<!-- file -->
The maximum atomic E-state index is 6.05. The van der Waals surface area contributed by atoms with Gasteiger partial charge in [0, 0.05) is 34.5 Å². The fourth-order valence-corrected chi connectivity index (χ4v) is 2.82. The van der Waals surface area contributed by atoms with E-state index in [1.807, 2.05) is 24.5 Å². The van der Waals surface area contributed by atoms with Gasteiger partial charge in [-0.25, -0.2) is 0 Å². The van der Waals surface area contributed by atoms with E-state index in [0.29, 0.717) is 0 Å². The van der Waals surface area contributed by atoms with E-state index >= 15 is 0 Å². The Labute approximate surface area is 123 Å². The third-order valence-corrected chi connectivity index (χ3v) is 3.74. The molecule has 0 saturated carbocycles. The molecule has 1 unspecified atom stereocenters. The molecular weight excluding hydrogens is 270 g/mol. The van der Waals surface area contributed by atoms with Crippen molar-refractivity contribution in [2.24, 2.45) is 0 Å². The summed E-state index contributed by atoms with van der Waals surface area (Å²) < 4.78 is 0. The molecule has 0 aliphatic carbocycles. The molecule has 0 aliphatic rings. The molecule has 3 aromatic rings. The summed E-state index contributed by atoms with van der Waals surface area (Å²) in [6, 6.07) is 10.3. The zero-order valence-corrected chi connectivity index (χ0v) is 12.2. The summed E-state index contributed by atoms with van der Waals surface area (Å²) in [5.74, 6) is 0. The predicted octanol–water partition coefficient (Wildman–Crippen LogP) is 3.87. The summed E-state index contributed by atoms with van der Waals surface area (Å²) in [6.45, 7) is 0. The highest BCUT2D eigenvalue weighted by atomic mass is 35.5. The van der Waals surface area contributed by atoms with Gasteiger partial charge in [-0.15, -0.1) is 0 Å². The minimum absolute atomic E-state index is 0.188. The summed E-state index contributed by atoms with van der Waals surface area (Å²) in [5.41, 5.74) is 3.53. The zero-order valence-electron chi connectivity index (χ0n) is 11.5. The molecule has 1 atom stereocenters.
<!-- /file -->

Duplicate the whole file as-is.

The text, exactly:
The maximum atomic E-state index is 6.05. The van der Waals surface area contributed by atoms with Gasteiger partial charge in [0, 0.05) is 34.5 Å². The fourth-order valence-corrected chi connectivity index (χ4v) is 2.82. The van der Waals surface area contributed by atoms with E-state index in [1.807, 2.05) is 24.5 Å². The van der Waals surface area contributed by atoms with Gasteiger partial charge in [-0.25, -0.2) is 0 Å². The van der Waals surface area contributed by atoms with E-state index in [0.29, 0.717) is 0 Å². The van der Waals surface area contributed by atoms with E-state index >= 15 is 0 Å². The Labute approximate surface area is 123 Å². The third-order valence-corrected chi connectivity index (χ3v) is 3.74. The molecule has 0 saturated carbocycles. The molecule has 1 unspecified atom stereocenters. The molecular weight excluding hydrogens is 270 g/mol. The van der Waals surface area contributed by atoms with Crippen molar-refractivity contribution in [2.24, 2.45) is 0 Å². The summed E-state index contributed by atoms with van der Waals surface area (Å²) < 4.78 is 0. The molecule has 0 aliphatic carbocycles. The molecule has 0 aliphatic rings. The molecule has 3 aromatic rings. The summed E-state index contributed by atoms with van der Waals surface area (Å²) in [6, 6.07) is 10.3. The zero-order valence-corrected chi connectivity index (χ0v) is 12.2. The summed E-state index contributed by atoms with van der Waals surface area (Å²) in [5.74, 6) is 0. The predicted octanol–water partition coefficient (Wildman–Crippen LogP) is 3.87. The summed E-state index contributed by atoms with van der Waals surface area (Å²) in [6.45, 7) is 0. The highest BCUT2D eigenvalue weighted by atomic mass is 35.5. The van der Waals surface area contributed by atoms with Gasteiger partial charge in [-0.15, -0.1) is 0 Å². The minimum absolute atomic E-state index is 0.188. The summed E-state index contributed by atoms with van der Waals surface area (Å²) in [5.41, 5.74) is 3.53. The zero-order valence-electron chi connectivity index (χ0n) is 11.5. The molecule has 1 atom stereocenters.